The Preventive Medicine Residency Program is housed within Emory University School of Medicine’s Department of Family and Preventive Medicine. The program received full accreditation in 1994 and has since trained over 40 residents. The residency program is accredited for a total of four positions. Because the program is small, considerable attention is devoted to the individual requirements of residents, and the program is flexible enough to accommodate persons with highly diverse backgrounds and interests. The Preventive Medicine Residency Program seeks to train individuals to become board certified specialists in General Preventive Medicine and Public health, with the potential to become academic, policy, and industry leaders in the field of Preventive Medicine.
Phases of Preventive Medicine Residency Training
The Academic Phase:
Rollins School of Public Health of Emory University provides the academic program for Emory's Preventive Medicine Residency Program. A core curriculum, which fulfills the requirements of the School of Public Health as well as those of the American Board of Preventive Medicine, is supplemented by a concentration in an area of the resident’s choosing. Residents in the academic phase will work towards completion of a Masters of Public Health (MPH) degree acquiring both basic and advanced knowledge in areas including, but not limited to epidemiology, biostatistics, health policy and management, environmental and occupational health, behavioral sciences and health education, and global health. The program requres 12 months (42) credits and may or may not include a Master's Thesis, depending on the area of concentration. ; During the academic phase, the resident has considerable opportunity to develop research activities that will carry over into the practicum phase, and in fact; these two phases may be combined (though the M.P.H. year may not follow the practicum). Alternatively, residents may enter the Emory Preventive Medicine Residency Program with an M.P.H. degree that satisfied the requirements described above, and only enter into the practicum phase of training.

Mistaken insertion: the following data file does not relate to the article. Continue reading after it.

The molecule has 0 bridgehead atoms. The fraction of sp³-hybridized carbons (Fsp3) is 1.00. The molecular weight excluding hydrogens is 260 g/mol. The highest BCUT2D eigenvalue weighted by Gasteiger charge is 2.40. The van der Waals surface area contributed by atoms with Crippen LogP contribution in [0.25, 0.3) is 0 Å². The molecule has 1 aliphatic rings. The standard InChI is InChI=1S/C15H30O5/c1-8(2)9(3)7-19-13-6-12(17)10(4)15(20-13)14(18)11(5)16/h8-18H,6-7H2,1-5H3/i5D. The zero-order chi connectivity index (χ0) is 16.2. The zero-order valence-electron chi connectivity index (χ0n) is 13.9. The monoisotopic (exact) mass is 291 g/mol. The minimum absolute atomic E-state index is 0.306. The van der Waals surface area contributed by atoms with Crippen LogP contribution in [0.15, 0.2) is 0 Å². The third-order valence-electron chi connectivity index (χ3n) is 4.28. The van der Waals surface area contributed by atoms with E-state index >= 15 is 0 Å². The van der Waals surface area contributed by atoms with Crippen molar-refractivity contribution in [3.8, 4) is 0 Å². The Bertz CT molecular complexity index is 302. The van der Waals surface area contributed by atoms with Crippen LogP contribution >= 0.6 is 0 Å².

The Practicum Phase:
The practicum phase offers the residents experience in virtually any site that complement residents’ needs and goals. Considerable attention is devoted to individual requirements of the residents allowing for flexibility in addressing residents’ diverse interests. Past practicum sites have included the Centers for Disease Control, World Bank, the Carter Center, Georgia Department of Human Resources, Hospice of Atlanta, Canadian Institutes of Health Research, Alaska Department of Health, Council on African American Affairs, and Health Sciences Online.
The training experience is structured around required activities in the resident’s work plan. These activities were selected to provide the resident with didactic and experiential learning opportunities in order to become proficient in the competency areas that are identified by the residency and the ACGME. Training objectives of the residency are directly related to the functions and assignments which will be encountered by physicians engaged in the practice of public health and preventive medicine. They represent work functions, performance capabilities, and skills that must be performed successfully without supervision.